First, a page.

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Here's why modern feedyards are vital to producing beef Nevil Speer

Here's why modern feedyards are vital to producing beef

If all feedyards were required to be less than 1,000 head capacity, at the current marketing pace for those feedyards, [Booker’s] legislation would mean the United States would need nearly 175,000 new [feedyard] operations to offset the loss of CAFOs.

I doubt many readers missed it. But in the event you did, or need a refresher, Sen. Cory Booker (D-NJ) recently announced his intention to overhaul the meat industry. That would result from legislation he’s planning on introducing (apparently in the next session) that would include restoration of mandatory country-of-origin labeling (mCOOL), revision of the Packers and Stockyards Act and elimination of concentrated animal feeding operations (CAFOs) by 2040.  

EPA defines CAFOs as those with 700 or more mature dairy cattle or 1,000 or more cattle (or cow/calf pairs). Accordingly, this week’s Industry At A Glance provides some perspective on what that would really mean for the U.S. beef industry. That is, it depicts cumulative number of feedyards and marketings across all categories, from largest to smallest. Therefore, it answers the question of, “What if we changed that number from 1,000 head to 2,000? What would be the subsequent impact?”  

Nevil SpeerHere's why modern feedyards are vital to producing beef

Nevertheless, if we stick to EPA definitions, Booker’s legislation would mean the elimination of 2,160 feedyards and impact the production of nearly 22.5 million head of fed cattle marketed annually. As a side note, based on USDA data, there are 26,000 feedyards in the U.S. that market only 3.3 million head annually – or an average of 127.5 head per feedyard. If all feedyards were required to be less than 1,000 head capacity, at the current marketing pace for those feedyards, the senator’s legislation would mean the United States would need nearly 175,000 new operations to offset the loss of CAFOs.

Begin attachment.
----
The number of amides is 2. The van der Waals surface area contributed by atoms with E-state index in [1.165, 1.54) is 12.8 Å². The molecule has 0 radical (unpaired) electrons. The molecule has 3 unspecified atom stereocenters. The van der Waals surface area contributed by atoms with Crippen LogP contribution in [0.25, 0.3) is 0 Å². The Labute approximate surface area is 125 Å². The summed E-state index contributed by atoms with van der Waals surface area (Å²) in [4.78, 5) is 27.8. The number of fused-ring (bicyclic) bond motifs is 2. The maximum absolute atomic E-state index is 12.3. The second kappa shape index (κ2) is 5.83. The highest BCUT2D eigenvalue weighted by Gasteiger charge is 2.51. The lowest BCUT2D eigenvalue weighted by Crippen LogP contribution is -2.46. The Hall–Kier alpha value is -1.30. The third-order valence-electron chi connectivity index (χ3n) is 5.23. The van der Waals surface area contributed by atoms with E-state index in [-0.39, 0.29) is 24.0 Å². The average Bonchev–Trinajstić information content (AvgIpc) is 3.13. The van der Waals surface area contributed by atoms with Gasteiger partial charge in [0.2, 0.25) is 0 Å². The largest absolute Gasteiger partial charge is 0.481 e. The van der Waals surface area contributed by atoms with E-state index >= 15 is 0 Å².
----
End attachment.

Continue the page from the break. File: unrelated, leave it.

That’s an impossible task. Not to mention it would dramatically reduce efficiency and clearly is not a workable solution. Finally, it’s also an additional 175,000 feedyards that would require individual state oversight from an environmental perspective. Hang on to your hats, 2020 will be an interesting year!

Speer serves as an industry consultant and is based in Bowling Green, Ky. Contact him at nevil.speer@turkeytrack.biz

TAGS: Legislative
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